Timbuktu, where fantasy gives way to terror

By Simon Allison 28 November 2011

Timbuktu is neither mythical nor exotic. It exists - a harsh, cruel and ugly reality, as the South African citizen kidnapped there on Friday found out. Timbuktu’s romance has long gone, its exoticism extinguished by problems all too modern and all too familiar. By SIMON ALLISON.

It’s instructive to study a map of Mali, contender for the world’s strangest-shaped country – two pyramids of land placed end to end, one bigger than the other, stuck at a strange angle slap bang in the middle of Africa’s bulge. Bamako, the capital, is in the far south and as you head north you can see the country is relatively densely populated, the map littered with the strange and exotic names of cities, towns and villages. It’s in this area that the authority of Mali’s government holds sway – a poor, struggling government, but one that’s been democratic for nearly 20 years, and under the leadership of President Amadou Toumani Toure is one of Africa’s rare success stories.

But when you reach the strangest and most exotic name of them all, this democracy, governance, development and population density suddenly stops, along with the rule of law. North of Timbuktu – on the map, at least – is nothing but white space. Timbuktu, ancient seat of the Malian Empire and a modern byword for the back side of beyond, is Mali’s final frontier between it and the vast wilderness of the Sahel.

It was in Timbuktu on Friday that a South African man and three foreigners, tourists apparently – from Holland, Sweden and Germany – sat down at a local restaurant, perhaps to sample a few of the local delicacies. But they never finished their meal. Details remain sketchy, but according to a witness report, armed men burst into the restaurant and ordered the foreigners to come with them. The German refused, and was instantly shot and killed. The others were bundled into the back of a truck, and spirited out of the city, presumably north into the desert where there are an almost infinite number of places to hide and where government authority holds no sway.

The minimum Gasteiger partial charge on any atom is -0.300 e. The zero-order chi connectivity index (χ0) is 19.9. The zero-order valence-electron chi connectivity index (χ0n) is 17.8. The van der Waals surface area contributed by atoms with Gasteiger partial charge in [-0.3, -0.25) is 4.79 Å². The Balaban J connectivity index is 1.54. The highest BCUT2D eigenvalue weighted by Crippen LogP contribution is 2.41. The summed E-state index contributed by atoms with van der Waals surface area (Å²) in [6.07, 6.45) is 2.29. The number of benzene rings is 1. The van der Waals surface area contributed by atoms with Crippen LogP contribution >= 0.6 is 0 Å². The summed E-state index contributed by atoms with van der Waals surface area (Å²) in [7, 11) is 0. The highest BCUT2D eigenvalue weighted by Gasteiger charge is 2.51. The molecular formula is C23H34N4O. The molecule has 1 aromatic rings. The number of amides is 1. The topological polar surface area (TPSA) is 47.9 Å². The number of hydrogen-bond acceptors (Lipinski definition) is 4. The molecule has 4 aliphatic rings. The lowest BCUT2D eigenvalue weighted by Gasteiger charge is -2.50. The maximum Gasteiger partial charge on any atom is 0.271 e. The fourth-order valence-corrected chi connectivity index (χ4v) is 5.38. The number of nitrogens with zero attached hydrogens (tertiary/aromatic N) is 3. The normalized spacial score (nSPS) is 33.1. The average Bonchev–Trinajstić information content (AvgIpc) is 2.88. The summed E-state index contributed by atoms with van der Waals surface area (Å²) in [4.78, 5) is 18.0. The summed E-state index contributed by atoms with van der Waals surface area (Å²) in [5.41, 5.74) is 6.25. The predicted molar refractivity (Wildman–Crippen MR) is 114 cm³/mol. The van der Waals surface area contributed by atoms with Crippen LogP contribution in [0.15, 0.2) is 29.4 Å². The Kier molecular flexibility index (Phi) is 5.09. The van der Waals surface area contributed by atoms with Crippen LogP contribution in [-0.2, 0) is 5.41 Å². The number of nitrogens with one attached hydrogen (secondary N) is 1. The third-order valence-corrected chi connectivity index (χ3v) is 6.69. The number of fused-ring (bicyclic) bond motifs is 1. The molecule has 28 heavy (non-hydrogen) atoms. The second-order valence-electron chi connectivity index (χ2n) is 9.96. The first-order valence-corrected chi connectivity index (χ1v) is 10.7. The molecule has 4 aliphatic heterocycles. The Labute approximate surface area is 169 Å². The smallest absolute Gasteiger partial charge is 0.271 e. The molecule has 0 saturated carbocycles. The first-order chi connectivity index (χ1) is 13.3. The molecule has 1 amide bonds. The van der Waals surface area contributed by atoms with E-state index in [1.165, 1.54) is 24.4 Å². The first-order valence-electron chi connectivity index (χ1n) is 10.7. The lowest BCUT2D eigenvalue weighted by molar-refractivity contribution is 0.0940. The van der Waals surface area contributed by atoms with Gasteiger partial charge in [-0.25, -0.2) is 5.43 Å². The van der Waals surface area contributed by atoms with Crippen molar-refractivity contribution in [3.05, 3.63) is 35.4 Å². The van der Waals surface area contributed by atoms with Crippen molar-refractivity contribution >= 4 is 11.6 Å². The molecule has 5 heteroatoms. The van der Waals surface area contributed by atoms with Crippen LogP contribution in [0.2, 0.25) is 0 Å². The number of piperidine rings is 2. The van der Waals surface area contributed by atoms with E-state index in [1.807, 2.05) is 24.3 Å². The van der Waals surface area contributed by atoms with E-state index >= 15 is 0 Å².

The South African, who also holds a British passport, and his fellow travellers aren’t the only kidnap victims in the Sahara; they aren’t even the only kidnap victims of last week. Nearly 30 foreigners have been kidnapped since 2007 in the greater Sahel region, which spans the borders of Algeria, Burkina Faso, Mali, Mauritania and Niger. Most have been released, in exchange for a ransom or in a prisoner swap agreement. Some have been killed. Some remain in captivity – this number is up around nine people now, after two Frenchmen were kidnapped from their hotel in the Malian town of Hombori earlier last week.

The most recent two kidnappings signal a shift in kidnap tactics towards bolder attacks, indicating both their power, their defiance of any semblance of authority and the ineffectiveness of the government response. The Timbuktu kidnapping was the first of its kind within Timbuktu’s city limits. The Hombori kidnapping was the first of its kind south of the Niger river.

But who are the kidnappers? The weight of history suggests al Qaeda in the Islamic Maghreb (AQIM), a shadowy Islamist militant group not to be confused with al Qaeda in Afhganistan and Osama bin Laden. AQIM started as a small organisation wanting to impose Sharia law in Algeria. It has since expanded its aims to include most of the Sahel region, and adopted the al Qaeda branding (to the delight of al Qaeda proper) to increase its stature. AQIM has been behind the vast majority of previous kidnappings in the Sahel. And targeting foreigners is consistent with its political values, including a rejection of western influence in the area.

But AQIM has not as yet claimed responsibility for either of last week’s kidnappings, and there are other contenders. AQIM is not the only dangerous mob wandering the desert. Mali has historically had a huge problem with the Tuaregs, an ancient nomadic tribe that doesn’t really recognise borders and certainly doesn’t recognise the authority of the government in Bamako – or any government for that matter. If the Tuaregs sound vaguely familiar, that’s because they were heavily involved with Muammar Gaddafi and the old Libya, and the huge convoys of trucks and guns speeding out of Libya in the last days of the revolution were said to be composed mainly of Tuareg fighters getting out while they still could. Plenty of them have ended up in Mali, and their presence has sparked something of a resurgence in the decades old Tuareg rebellion against the Mali government. A new rebel front has been announced, and there have been a few skirmishes between Tuaregs and government forces. It’s well within the realms of possibility that the disgruntled Tuaregs have seen how well kidnapping has worked for AQIM and decided to copy its tactics.

Whoever was behind the kidnappings, be it AQIM, the Tuaregs or just some opportunists looking to make a fortune from ransom demands, it’s clear that northern Mali is a very dangerous place to be at the moment if you’re a foreigner, and especially if you’re white. Even Mali’s government agrees; it organised an emergency plane to ferry the remaining tourists out of Timbuktu. So, if you’re thinking of going from here to Timbuktu, you might want to think again. DM

Read more:

  • Witness tells of tourist kidnap in Mali on News24;
  • Five possible solutions for kidnappings in Africa’s Sahel region in the Christian Science Monitor;
  • Two French nationals kidnapped in Mali on AFP.



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